Sir, I am certain if I had your sign in my hand, I could show you that you sign 99% a fake or new sign. I was at Wasatch's house 25 years ago and he lives close to Idaho; therefore, sees Veltex stuff quite often. I have collected for 35+ years. I know you keep trying to talk about the few items Wasatch and I have mentioned and you want to believe you found the 1 sign that "may" be real. There are more reasons I believe the sign is fake. No split back grommets, 4 holes vs. 6, the "U.S. PATENT OFF" is the wrong font. And lastly, the bottom line is this. I would almost guaranty you the sign in not a "handout" stencil sign. That one fact "is" the proof, no questions asked. I am going to show you some pictures to prove my point. See the following pictures with green circles around the hand cut stencils for my Veltex pump signs.
Hmm... so your contention is that because the sign isn't like your 6-hole version, because it's not 'hand cut', because there aren't grommets, it's fake/modern?
So let me ask you a few questions.
1) How long was Veltex gasoline in operation as stations?
2) Did Veltex stations only use pumps whose were fitted for 6 holes for all those years of operation?
3) Did you see this plate? 2019 auction plate
4) Will you agree many authentic pump plates do not have grommets as the years wore on into the 60s?
5) Do you see non-hand-cut pump plates from the 50's and 60's?
Given the relative dearth of online pictures of Veltex service stations, it's hard to identify more than just a few early and into 40's stations with older pumps and one early 50's station with orange pumps w/orange background vs white background pump decals.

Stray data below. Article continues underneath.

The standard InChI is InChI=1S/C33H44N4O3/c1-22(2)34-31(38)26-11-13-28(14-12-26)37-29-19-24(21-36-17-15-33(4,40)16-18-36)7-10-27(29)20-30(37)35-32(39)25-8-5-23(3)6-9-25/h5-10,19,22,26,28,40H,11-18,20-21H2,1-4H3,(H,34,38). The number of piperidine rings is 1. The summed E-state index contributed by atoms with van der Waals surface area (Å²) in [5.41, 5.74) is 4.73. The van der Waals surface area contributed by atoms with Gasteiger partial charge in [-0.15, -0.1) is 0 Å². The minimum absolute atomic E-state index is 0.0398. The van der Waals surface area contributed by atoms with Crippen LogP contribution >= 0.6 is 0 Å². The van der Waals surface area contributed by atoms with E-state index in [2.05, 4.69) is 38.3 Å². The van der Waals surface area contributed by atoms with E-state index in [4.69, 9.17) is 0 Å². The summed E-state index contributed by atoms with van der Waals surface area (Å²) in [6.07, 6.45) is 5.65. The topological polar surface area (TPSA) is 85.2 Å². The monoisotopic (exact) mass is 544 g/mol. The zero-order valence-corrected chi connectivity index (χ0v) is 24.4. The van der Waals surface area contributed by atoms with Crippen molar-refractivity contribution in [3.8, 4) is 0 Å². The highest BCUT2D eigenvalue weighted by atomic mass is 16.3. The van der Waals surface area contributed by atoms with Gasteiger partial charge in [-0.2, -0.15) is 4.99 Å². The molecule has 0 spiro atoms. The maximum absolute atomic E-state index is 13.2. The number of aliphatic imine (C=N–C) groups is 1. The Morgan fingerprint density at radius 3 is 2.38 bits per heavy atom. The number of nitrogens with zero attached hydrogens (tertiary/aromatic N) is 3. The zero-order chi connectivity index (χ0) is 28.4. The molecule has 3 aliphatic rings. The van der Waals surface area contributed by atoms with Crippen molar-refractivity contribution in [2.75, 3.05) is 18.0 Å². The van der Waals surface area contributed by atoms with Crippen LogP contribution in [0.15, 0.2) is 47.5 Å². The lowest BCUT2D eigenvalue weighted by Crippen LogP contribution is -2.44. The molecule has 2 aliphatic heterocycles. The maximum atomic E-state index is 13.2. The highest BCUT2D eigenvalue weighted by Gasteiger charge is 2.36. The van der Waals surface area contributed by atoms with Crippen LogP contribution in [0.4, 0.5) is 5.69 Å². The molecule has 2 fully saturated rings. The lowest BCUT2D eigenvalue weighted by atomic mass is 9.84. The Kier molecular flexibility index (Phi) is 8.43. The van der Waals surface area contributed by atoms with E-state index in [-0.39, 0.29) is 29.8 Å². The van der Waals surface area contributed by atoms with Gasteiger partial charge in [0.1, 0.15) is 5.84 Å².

As I've repeatedly stated, I'm open to relative information in either direction. I believe your comments on the dissimilarity between early 6-hole plates being hand-cut doesn't preclude later plates being made with improved quality. I studied several 6-hole Veltex plates and saw a wide variety of 'quality' to the stenciling from offset like yours to examples on Liveauctioneers selling for serious money having more professional alignment. Is poor offset proof a later better aligned plate CANNOT exist?
Most images I can find of Veltex branding are early period and do show offset. But given the brand continued for many decades the dearth of later Veltex items limits my ability to compare font and spacing. Someone who has an extensive collection with 50s & 60s era pieces can likely make the comparisons.
I am still drawn back to the dearth of 'fake/fantasy' Veltex porcelain signs online. I do see some fantasy pieces on tin. Maybe you can point me to some sites selling these modern ones?
If indeed it's of 'modern' manufacture which would be following your contention, then it's a scarce sign of small production. And if that's the case I'm fine with that being true. It would at least give me reason to value it higher than the common ones seen if/when I decide to sell it.
Anyway, the investigation continues.